Finnish cell phone maker Nokia temporarily eased market fears of the global economic downturn slicing into handset sales with quarterly results in line with predictions. The world’s No. 1 handset maker also slightly increased its forecast for global handset market growth, predicting volume growth of a little more than 10 percent.
Nokia is the first of the world’s top handset makers to announce its quarterly results since research firm Gartner slashed its forecast for the cell phone market to 10 to 11 percent growth from a May estimate of 10 to 15 percent. In 2007, cell phone growth margins were 16 percent.
Carolina Milanesi, Gartner’s chief of mobile device research, said the economic environment is beginning to “negatively impact emerging markets as well as mature.”
Despite a 61 percent plummet in profits from a year ago (blamed on one-time charges), Nokia shipped 122 million handsets in the second quarter, beating predictions of 120 million sales. Nokia’s second-quarter handset sales were 21 percent higher than a year ago, representing a 6 percent increase over first-quarter sales.
The growth was led by sales of inexpensive handsets in Latin America and the Asia-Pacific region. North America, one of Nokia’s smallest markets, saw an impressive 73 percent increase in sales from the first quarter. Nokia said its U.S. sales growth was driven by its 5310 model, available from T-Mobile, and the 6565 model marketed by AT&T.
Nokia’s success in the low-end market was underscored by the average selling price of its mobile devices, which fell from $124 in the first quarter to $116. Nokia said more than 40 percent of the decline in average handset prices was the result of exchange rates.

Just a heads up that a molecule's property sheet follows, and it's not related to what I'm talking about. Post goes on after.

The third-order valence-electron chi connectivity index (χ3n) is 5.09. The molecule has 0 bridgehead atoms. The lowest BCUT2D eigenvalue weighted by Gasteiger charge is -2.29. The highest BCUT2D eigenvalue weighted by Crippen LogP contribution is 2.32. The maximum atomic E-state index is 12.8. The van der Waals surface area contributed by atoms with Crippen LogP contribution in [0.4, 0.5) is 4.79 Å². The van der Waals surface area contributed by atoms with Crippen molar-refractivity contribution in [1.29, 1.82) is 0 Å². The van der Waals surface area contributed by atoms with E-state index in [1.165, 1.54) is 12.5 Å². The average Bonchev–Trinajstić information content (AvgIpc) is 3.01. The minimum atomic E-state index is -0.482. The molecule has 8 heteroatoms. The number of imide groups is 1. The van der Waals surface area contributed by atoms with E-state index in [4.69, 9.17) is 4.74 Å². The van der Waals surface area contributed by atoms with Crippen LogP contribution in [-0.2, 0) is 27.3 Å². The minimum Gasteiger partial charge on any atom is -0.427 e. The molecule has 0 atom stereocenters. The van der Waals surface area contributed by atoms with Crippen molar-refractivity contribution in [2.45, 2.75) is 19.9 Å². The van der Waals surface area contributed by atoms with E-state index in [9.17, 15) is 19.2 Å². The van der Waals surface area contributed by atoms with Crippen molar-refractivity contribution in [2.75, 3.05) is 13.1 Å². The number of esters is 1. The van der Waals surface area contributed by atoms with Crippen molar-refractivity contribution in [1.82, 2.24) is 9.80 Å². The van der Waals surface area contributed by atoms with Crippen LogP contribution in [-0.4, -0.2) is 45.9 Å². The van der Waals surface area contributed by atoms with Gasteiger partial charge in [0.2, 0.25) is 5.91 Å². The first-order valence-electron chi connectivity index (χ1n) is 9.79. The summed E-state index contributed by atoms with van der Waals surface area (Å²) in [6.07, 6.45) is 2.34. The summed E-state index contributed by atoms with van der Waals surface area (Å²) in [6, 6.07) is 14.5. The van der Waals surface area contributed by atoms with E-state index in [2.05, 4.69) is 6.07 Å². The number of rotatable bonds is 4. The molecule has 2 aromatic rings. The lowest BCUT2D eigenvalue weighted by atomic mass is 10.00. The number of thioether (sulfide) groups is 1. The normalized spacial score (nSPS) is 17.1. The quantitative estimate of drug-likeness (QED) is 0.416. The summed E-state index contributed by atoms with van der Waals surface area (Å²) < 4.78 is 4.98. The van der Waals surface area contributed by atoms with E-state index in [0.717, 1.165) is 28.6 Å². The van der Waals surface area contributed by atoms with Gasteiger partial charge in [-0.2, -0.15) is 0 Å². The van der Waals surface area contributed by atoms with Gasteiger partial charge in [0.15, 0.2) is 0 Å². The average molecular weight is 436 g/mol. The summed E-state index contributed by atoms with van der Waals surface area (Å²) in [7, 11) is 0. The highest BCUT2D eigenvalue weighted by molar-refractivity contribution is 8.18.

“Nokia delivered increased device market share and strong underlying profitability in the quarter,” CEO Olli-Pekka Kallasvuo said in a statement. “Looking at the rest of the year, we are optimistic and have had good feedback about the broad range of new products we expect to sell in our device business.”
Nokia’s sales gained despite the fact the company did not introduce any new models in the second quarter, although Nokia plans to introduce a new smart phone by the end of 2008. Nokia hopes the new device can make some dent in the smart-phone sales of Apple’s iPhone and Research In Motion’s popular wireless devices.
Nokia’s good news may be tempered over the next few weeks, though, as Sony Ericsson issues quarterly results July 18, followed by LG Electronics July 21, Samsung July 25 and Motorola July 31.
Sony Ericsson issued a profit warning in June, downgrading its projected handset sales to 24 million units with an average selling price of $181, well below its previous forecasts. Sony Ericsson said its sales “continue to be negatively affected by moderating demand of mid-to-high end mobile phones, in combination with a delay of new products shipped during the quarter.”
Also hamstrung by plummeting handset sales, Motorola predicted April 24 that second-quarter losses would be wider than originally projected.
Motorola said it shipped 27.4 million handsets in the first quarter, a 40 percent decline from fourth-quarter sales of 40.9 million handsets. Motorola hit its historic high in handset sales in late 2006 with 65.7 million units sold. Most of those sales came from the then widely popular RAZR line of phones.
Overall, the handset division, which Motorola is trying to spin off, put up a quarterly loss of $418 million, accounting for just 44 percent of sales for Motorola. Two years ago, handset sales accounted for two-thirds of Motorola’s revenue.